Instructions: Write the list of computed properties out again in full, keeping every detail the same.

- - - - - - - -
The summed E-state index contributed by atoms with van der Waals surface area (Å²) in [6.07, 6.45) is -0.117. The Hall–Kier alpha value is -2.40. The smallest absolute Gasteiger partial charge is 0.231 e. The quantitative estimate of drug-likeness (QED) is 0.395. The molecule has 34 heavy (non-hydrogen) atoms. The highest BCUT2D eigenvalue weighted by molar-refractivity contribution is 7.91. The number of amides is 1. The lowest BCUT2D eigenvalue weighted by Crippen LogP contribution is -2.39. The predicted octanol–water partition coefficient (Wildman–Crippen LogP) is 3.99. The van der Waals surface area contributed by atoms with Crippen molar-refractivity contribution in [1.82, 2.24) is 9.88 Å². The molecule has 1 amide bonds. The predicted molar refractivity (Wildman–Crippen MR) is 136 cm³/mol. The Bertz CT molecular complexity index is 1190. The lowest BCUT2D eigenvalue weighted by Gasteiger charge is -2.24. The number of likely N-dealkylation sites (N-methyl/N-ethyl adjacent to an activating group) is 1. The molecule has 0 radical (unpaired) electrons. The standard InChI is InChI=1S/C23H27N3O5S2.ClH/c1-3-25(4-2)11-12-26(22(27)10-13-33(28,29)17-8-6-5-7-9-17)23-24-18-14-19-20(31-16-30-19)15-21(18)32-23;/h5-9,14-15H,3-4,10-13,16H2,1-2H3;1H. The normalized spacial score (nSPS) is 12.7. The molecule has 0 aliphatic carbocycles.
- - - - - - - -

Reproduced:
The summed E-state index contributed by atoms with van der Waals surface area (Å²) in [6.07, 6.45) is -0.117. The Hall–Kier alpha value is -2.40. The smallest absolute Gasteiger partial charge is 0.231 e. The quantitative estimate of drug-likeness (QED) is 0.395. The molecule has 34 heavy (non-hydrogen) atoms. The highest BCUT2D eigenvalue weighted by molar-refractivity contribution is 7.91. The number of amides is 1. The lowest BCUT2D eigenvalue weighted by Crippen LogP contribution is -2.39. The predicted octanol–water partition coefficient (Wildman–Crippen LogP) is 3.99. The van der Waals surface area contributed by atoms with Crippen molar-refractivity contribution in [1.82, 2.24) is 9.88 Å². The molecule has 1 amide bonds. The predicted molar refractivity (Wildman–Crippen MR) is 136 cm³/mol. The Bertz CT molecular complexity index is 1190. The lowest BCUT2D eigenvalue weighted by Gasteiger charge is -2.24. The number of likely N-dealkylation sites (N-methyl/N-ethyl adjacent to an activating group) is 1. The molecule has 0 radical (unpaired) electrons. The standard InChI is InChI=1S/C23H27N3O5S2.ClH/c1-3-25(4-2)11-12-26(22(27)10-13-33(28,29)17-8-6-5-7-9-17)23-24-18-14-19-20(31-16-30-19)15-21(18)32-23;/h5-9,14-15H,3-4,10-13,16H2,1-2H3;1H. The normalized spacial score (nSPS) is 12.7. The molecule has 0 aliphatic carbocycles.